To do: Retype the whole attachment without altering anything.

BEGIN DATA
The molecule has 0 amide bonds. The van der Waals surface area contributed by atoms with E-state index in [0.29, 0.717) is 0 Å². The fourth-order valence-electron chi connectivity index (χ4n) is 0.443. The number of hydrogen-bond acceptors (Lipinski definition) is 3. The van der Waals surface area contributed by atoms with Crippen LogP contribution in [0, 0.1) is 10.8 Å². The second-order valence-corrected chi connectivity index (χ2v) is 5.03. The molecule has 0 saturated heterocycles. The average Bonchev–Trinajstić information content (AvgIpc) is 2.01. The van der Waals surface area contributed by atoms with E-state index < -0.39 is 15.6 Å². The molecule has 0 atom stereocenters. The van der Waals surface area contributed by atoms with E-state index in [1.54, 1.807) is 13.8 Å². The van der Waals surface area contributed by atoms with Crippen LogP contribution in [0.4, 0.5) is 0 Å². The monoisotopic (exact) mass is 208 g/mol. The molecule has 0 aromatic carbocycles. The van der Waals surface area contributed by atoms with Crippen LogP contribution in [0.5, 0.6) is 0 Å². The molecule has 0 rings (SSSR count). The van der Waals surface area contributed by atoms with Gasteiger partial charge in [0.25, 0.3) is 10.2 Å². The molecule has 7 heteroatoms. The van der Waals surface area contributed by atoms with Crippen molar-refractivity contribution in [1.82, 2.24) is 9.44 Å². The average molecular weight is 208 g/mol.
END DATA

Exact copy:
The molecule has 0 amide bonds. The van der Waals surface area contributed by atoms with E-state index in [0.29, 0.717) is 0 Å². The fourth-order valence-electron chi connectivity index (χ4n) is 0.443. The number of hydrogen-bond acceptors (Lipinski definition) is 3. The van der Waals surface area contributed by atoms with Crippen LogP contribution in [0, 0.1) is 10.8 Å². The second-order valence-corrected chi connectivity index (χ2v) is 5.03. The molecule has 0 saturated heterocycles. The average Bonchev–Trinajstić information content (AvgIpc) is 2.01. The van der Waals surface area contributed by atoms with E-state index < -0.39 is 15.6 Å². The molecule has 0 atom stereocenters. The van der Waals surface area contributed by atoms with E-state index in [1.54, 1.807) is 13.8 Å². The van der Waals surface area contributed by atoms with Crippen LogP contribution in [0.4, 0.5) is 0 Å². The monoisotopic (exact) mass is 208 g/mol. The molecule has 0 aromatic carbocycles. The van der Waals surface area contributed by atoms with Crippen LogP contribution in [0.5, 0.6) is 0 Å². The molecule has 0 rings (SSSR count). The van der Waals surface area contributed by atoms with Gasteiger partial charge in [0.25, 0.3) is 10.2 Å². The molecule has 7 heteroatoms. The van der Waals surface area contributed by atoms with Crippen molar-refractivity contribution in [1.82, 2.24) is 9.44 Å². The average molecular weight is 208 g/mol.